PREPARING FOR THAT JOB
Whether you're looking for a job just to make a few extra dollars or it's the career of your dreams, there are unwritten rules in our society that need to be followed. The better the job, the better you prepare. There are up to 5 elements of applying for a job. They are:
1. Application 2. Resume 3. Reference sheet
4. Cover letter 5. Interview
Let's discuss the expectations for each of these and how you can improve your chances at landing that job you want.
Application: The application is a standard document that asks everyone the same question. Try to take the application home with you and practice filling it out with a copy. Complete the final application with black or blue ink - keep it neat and legible. Answer ALL questions honestly and to the best of your ability. If there is a question that doesn't pertain to you, answer it with "N/A" (not applicable). Spell everything correctly and try not to use abbreviations. If it asks for references, write "References available upon request". Do not put your personal references on here because they'll be passed around and you want to protect them.
Resume: This is your major marketing tool. This is what sells you. Go to the Resume page and see the detailed instructions. You must always remember that you're not the only one after this job. And if someone else does a better job on their resume, they'll get the job because they put forth the effort to make sure everything was perfect. After all, who would you hire - someone who just gave you some paperwork or someone who took the time to make sure it was absolutely perfect?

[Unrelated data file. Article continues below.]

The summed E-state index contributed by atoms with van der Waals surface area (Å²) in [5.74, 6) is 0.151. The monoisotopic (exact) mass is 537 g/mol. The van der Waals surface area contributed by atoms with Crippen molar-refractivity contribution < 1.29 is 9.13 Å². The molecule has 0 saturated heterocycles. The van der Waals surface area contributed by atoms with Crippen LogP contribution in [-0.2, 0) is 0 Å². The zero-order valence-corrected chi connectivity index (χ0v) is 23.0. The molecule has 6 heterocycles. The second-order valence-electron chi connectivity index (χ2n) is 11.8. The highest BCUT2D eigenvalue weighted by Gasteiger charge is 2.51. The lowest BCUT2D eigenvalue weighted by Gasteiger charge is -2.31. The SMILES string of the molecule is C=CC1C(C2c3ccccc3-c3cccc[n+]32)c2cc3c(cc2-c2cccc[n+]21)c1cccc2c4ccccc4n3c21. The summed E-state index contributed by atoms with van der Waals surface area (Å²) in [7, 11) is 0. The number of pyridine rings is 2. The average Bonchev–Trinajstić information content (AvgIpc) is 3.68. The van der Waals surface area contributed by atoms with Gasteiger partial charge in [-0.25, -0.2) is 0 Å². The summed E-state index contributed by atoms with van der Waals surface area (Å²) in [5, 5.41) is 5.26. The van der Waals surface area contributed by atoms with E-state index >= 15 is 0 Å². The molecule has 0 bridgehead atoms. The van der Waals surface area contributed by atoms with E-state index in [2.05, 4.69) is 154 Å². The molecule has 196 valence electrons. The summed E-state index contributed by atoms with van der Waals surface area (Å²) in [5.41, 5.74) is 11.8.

Reference Sheet: These are the people who know you best PROFESSIONALLY. Do not include relatives or friends. Choose teachers, pastors, friends of parents and people who know your strengths and weaknesses and how you work. DO NOT ever put your references on the application because a lot of people can see the application and you are subjecting those dear people who are going to say nice things about you to possible identity fraud. Click here to get more details on how to present your references.
Cover Letter: Most times, online applications will ask for a cover letter and if you mail your resume via snail mail, you'll always want to present it with a cover letter. The cover letter is your first impression. It's an actual business letter so this tests what you're made of at first glance. What the hiring manager reads on that cover letter will determine whether or not he looks at the resume attached to it. Again, it must be perfect and present you in a very positive light. But again, never lie. And remember those other people who are applying for the same job? Odds are they may do a better job than you did with the cover letter. Have someone proofread it. Click here to find out more about writing a great cover letter.
Interview: If you made it to an interview, you're doing great. But you can also blow it here. Only the choice candidates make it to the interview so this is your LAST CHANCE to convince the company that you're the best person for the job. Click here for critical interview tips.